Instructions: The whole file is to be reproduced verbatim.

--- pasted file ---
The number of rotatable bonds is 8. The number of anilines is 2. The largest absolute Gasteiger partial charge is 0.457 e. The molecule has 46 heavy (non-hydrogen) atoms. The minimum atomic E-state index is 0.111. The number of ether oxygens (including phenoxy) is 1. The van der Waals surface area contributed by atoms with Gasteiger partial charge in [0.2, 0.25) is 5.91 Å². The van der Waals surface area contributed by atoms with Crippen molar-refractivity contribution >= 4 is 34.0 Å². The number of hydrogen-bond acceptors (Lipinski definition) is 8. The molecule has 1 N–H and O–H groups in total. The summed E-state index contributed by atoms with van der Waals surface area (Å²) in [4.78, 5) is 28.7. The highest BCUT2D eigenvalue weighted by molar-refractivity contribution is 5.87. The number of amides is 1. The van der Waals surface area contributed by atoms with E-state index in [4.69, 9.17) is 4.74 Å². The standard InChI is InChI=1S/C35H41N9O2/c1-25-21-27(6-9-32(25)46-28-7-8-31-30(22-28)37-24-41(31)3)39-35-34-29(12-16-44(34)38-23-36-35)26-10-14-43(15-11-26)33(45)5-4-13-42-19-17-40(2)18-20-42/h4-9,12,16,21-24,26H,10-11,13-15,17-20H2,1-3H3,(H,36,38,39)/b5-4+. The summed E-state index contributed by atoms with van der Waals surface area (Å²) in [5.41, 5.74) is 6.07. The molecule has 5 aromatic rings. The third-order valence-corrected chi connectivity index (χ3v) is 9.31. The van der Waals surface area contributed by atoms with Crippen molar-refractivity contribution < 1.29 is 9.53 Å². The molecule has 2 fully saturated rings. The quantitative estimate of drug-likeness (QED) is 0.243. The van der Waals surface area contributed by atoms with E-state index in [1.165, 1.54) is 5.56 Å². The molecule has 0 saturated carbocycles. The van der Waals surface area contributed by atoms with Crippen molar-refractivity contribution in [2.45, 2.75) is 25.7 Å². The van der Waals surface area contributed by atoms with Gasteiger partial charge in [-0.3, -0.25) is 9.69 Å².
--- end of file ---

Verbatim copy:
The number of rotatable bonds is 8. The number of anilines is 2. The largest absolute Gasteiger partial charge is 0.457 e. The molecule has 46 heavy (non-hydrogen) atoms. The minimum atomic E-state index is 0.111. The number of ether oxygens (including phenoxy) is 1. The van der Waals surface area contributed by atoms with Gasteiger partial charge in [0.2, 0.25) is 5.91 Å². The van der Waals surface area contributed by atoms with Crippen molar-refractivity contribution >= 4 is 34.0 Å². The number of hydrogen-bond acceptors (Lipinski definition) is 8. The molecule has 1 N–H and O–H groups in total. The summed E-state index contributed by atoms with van der Waals surface area (Å²) in [4.78, 5) is 28.7. The highest BCUT2D eigenvalue weighted by molar-refractivity contribution is 5.87. The number of amides is 1. The van der Waals surface area contributed by atoms with E-state index in [4.69, 9.17) is 4.74 Å². The standard InChI is InChI=1S/C35H41N9O2/c1-25-21-27(6-9-32(25)46-28-7-8-31-30(22-28)37-24-41(31)3)39-35-34-29(12-16-44(34)38-23-36-35)26-10-14-43(15-11-26)33(45)5-4-13-42-19-17-40(2)18-20-42/h4-9,12,16,21-24,26H,10-11,13-15,17-20H2,1-3H3,(H,36,38,39)/b5-4+. The summed E-state index contributed by atoms with van der Waals surface area (Å²) in [5.41, 5.74) is 6.07. The molecule has 5 aromatic rings. The third-order valence-corrected chi connectivity index (χ3v) is 9.31. The van der Waals surface area contributed by atoms with Crippen molar-refractivity contribution < 1.29 is 9.53 Å². The molecule has 2 fully saturated rings. The quantitative estimate of drug-likeness (QED) is 0.243. The van der Waals surface area contributed by atoms with E-state index in [1.165, 1.54) is 5.56 Å². The molecule has 0 saturated carbocycles. The van der Waals surface area contributed by atoms with Crippen molar-refractivity contribution in [2.45, 2.75) is 25.7 Å². The van der Waals surface area contributed by atoms with Gasteiger partial charge in [-0.3, -0.25) is 9.69 Å².